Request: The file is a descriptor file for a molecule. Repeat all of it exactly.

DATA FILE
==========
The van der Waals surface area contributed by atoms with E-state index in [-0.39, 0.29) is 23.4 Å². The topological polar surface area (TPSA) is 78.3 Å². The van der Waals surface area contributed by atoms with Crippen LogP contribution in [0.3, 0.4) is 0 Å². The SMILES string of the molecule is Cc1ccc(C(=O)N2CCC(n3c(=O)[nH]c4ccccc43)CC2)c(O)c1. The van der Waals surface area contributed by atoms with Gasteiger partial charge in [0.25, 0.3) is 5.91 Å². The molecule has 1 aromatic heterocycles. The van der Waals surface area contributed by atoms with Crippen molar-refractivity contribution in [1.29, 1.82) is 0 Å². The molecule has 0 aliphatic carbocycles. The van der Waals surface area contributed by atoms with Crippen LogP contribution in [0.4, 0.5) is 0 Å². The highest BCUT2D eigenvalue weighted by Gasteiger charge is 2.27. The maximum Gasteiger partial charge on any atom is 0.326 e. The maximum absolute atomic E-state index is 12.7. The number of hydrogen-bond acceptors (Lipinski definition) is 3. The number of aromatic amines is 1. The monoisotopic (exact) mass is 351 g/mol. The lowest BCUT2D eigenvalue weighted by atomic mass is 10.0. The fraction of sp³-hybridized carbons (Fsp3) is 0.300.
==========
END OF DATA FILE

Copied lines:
The van der Waals surface area contributed by atoms with E-state index in [-0.39, 0.29) is 23.4 Å². The topological polar surface area (TPSA) is 78.3 Å². The van der Waals surface area contributed by atoms with Crippen LogP contribution in [0.3, 0.4) is 0 Å². The SMILES string of the molecule is Cc1ccc(C(=O)N2CCC(n3c(=O)[nH]c4ccccc43)CC2)c(O)c1. The van der Waals surface area contributed by atoms with Gasteiger partial charge in [0.25, 0.3) is 5.91 Å². The molecule has 1 aromatic heterocycles. The van der Waals surface area contributed by atoms with Crippen molar-refractivity contribution in [1.29, 1.82) is 0 Å². The molecule has 0 aliphatic carbocycles. The van der Waals surface area contributed by atoms with Crippen LogP contribution in [0.4, 0.5) is 0 Å². The highest BCUT2D eigenvalue weighted by Gasteiger charge is 2.27. The maximum Gasteiger partial charge on any atom is 0.326 e. The maximum absolute atomic E-state index is 12.7. The number of hydrogen-bond acceptors (Lipinski definition) is 3. The number of aromatic amines is 1. The monoisotopic (exact) mass is 351 g/mol. The lowest BCUT2D eigenvalue weighted by atomic mass is 10.0. The fraction of sp³-hybridized carbons (Fsp3) is 0.300.